Correcting for exposure measurement error in a reanalysis of lung cancer mortality for the Colorado Plateau Uranium Miners cohort.
Stram-DO; Langholz-B; Huberman-M; Thomas-DC
Health Phys 1999 Sep; 77(3):265-275
The exposure estimates used to date for the analysis of lung cancer mortality in the Colorado Plateau Uranium Miners cohort were developed from radon progeny measurements taken in mines beginning in 1951. Since uranium miners were often exposed over long periods of time and since mines were not continuously monitored, much extrapolation and/or interpolation of measured dose-rates was needed in order to develop estimates of exposure for each of the miners in the cohort. We have recently re-examined the interpolation scheme used to create the histories in the light of the fit of a statistical model for the radon progeny measurements taken in mines within the Plateau, and we have computed revised exposure estimates for the large majority of miners in the cohort. This report describes the use of these new model-based revised exposure estimates in the analysis of lung cancer mortality, using follow-up data current through 1990. Specific issues addressed here are (1) the strength of the association between exposure and risk of lung cancer mortality; (2) effects of attained age and time since exposure upon risk of lung cancer mortality; and (3) exposure-rate effects upon risk. Results using the revised exposure estimates are compared to those obtained fitting the same models using the original Public Health Service (PHS) exposure estimates. We found evidence that the new exposure histories provide a better fit to the lung cancer mortality data than do the histories based upon the original PHS dose-rate estimates. In general, the new results show a stronger overall relationship (larger slope estimate) between lung cancer mortality and exposure per unit exposure compared to those obtained with the original estimates, while displaying similar age at exposure and time since exposure effects. In the reanalysis the impact of low dose-rate exposure is found to be relatively unchanged before and after exposure error correction, while the estimate of the effect of high dose-rate exposure is considerably increased. Even after applying our measurement error corrections, evidence of inverse dose-rate effects is found, since the estimate of the impact of high dose-rate exposure is still below that of the low dose-rates. The magnitude and statistical significance, however, of the dose-rate effect estimates are diminished when fit using the revised exposure estimates.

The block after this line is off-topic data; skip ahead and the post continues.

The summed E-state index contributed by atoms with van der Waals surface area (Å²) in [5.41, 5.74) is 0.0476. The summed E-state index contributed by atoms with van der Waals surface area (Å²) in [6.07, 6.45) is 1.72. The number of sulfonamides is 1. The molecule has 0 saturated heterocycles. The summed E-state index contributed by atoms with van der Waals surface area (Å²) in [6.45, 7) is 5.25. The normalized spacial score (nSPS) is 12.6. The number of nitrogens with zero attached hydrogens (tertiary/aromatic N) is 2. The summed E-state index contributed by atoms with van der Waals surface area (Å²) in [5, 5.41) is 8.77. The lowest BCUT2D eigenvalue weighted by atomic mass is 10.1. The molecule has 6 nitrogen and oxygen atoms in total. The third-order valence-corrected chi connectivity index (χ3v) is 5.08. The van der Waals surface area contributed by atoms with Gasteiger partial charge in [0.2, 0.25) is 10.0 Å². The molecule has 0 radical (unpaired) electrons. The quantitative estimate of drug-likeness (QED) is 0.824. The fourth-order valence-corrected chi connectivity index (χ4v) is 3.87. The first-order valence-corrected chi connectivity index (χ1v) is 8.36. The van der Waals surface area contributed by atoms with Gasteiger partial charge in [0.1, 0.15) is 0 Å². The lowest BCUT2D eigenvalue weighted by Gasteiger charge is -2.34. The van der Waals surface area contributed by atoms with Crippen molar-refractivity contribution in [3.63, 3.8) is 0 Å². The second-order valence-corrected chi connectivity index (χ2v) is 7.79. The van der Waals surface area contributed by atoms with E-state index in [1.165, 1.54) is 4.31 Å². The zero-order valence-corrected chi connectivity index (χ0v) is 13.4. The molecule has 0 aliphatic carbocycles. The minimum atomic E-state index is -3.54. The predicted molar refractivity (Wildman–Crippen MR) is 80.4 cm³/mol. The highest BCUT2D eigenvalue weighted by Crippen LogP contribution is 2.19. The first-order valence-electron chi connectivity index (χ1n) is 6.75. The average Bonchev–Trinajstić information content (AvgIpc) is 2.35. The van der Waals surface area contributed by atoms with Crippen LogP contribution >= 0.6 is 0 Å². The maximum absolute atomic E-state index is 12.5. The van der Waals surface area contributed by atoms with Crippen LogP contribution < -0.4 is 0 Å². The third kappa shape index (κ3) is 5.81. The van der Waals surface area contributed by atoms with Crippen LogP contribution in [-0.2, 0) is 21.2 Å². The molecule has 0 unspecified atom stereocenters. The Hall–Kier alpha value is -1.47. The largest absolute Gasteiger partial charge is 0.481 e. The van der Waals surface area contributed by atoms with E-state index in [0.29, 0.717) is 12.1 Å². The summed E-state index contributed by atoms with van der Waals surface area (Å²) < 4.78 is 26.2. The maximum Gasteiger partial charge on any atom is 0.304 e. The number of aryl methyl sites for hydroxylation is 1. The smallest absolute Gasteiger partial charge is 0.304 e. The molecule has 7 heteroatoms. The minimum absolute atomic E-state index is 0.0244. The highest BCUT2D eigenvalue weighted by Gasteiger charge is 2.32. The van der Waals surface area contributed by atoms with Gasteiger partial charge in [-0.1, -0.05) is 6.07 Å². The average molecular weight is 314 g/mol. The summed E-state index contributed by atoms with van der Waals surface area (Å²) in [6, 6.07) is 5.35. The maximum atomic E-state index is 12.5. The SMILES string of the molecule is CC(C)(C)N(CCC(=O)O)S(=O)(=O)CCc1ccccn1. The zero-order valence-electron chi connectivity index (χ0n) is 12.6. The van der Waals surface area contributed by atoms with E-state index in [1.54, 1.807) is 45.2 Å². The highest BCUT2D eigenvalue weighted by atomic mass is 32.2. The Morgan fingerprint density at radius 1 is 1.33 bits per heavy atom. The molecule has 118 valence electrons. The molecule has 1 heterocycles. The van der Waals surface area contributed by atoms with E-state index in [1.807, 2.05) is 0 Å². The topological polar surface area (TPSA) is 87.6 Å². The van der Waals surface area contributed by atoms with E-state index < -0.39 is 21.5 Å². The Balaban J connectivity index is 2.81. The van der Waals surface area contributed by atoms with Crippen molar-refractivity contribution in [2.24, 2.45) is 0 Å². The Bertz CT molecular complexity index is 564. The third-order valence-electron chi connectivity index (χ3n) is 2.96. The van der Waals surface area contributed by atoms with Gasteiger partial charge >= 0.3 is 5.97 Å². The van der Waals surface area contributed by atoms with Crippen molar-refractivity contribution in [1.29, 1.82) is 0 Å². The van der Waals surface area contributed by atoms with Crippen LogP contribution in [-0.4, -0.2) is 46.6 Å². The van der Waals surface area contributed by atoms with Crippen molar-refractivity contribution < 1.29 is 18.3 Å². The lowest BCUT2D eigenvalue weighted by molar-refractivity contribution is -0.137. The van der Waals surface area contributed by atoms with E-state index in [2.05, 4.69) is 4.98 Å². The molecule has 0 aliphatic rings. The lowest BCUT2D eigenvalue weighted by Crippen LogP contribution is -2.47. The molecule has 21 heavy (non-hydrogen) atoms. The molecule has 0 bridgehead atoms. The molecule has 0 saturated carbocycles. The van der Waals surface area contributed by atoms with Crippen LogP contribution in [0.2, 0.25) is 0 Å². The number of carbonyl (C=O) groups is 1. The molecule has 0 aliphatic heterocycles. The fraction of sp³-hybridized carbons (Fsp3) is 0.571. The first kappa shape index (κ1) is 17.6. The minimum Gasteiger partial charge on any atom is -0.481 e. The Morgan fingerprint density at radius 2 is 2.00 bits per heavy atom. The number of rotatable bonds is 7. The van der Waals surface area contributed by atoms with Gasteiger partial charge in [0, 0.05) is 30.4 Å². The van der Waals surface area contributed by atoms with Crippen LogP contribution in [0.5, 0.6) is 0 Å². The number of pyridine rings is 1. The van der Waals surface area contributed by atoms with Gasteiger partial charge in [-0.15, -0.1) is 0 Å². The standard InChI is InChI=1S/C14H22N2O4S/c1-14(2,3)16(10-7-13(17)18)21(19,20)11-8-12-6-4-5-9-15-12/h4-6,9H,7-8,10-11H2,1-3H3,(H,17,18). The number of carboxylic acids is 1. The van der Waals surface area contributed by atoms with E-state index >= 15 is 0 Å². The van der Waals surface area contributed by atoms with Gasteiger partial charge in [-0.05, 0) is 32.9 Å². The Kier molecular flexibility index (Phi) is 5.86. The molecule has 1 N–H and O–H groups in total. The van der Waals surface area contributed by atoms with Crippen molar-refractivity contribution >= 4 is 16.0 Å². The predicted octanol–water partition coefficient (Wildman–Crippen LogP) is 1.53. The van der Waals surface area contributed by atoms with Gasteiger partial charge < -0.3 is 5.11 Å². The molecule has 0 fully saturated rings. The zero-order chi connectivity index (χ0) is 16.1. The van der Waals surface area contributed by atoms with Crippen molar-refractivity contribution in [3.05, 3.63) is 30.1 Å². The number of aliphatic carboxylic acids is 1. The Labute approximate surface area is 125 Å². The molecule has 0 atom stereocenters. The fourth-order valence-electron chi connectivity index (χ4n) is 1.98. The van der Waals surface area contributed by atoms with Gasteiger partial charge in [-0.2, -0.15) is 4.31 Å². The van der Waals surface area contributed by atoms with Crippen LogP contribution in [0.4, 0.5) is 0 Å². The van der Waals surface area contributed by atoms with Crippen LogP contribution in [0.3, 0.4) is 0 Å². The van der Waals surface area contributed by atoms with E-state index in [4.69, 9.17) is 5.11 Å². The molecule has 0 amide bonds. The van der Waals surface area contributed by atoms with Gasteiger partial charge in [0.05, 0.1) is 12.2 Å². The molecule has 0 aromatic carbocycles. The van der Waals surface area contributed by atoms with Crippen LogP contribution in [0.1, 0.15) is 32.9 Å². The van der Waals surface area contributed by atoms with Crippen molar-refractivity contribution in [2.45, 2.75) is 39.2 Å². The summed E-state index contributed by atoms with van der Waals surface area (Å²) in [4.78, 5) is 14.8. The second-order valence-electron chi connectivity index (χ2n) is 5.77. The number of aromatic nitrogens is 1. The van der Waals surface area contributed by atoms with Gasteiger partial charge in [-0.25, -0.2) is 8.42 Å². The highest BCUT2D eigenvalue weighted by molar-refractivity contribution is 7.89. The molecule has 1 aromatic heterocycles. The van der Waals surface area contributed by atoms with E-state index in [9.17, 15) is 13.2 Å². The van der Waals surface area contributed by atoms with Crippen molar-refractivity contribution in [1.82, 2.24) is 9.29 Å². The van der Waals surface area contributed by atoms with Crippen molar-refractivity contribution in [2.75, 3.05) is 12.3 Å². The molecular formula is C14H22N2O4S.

Mathematical-models; Statistical-analysis; Exposure-levels; Exposure-methods; Exposure-assessment; Epidemiology; Case-studies; Risk-analysis; Dose-response
Department of Preventive Medicine, School of Medicine, University of Southern California, Los Angeles 90033-9987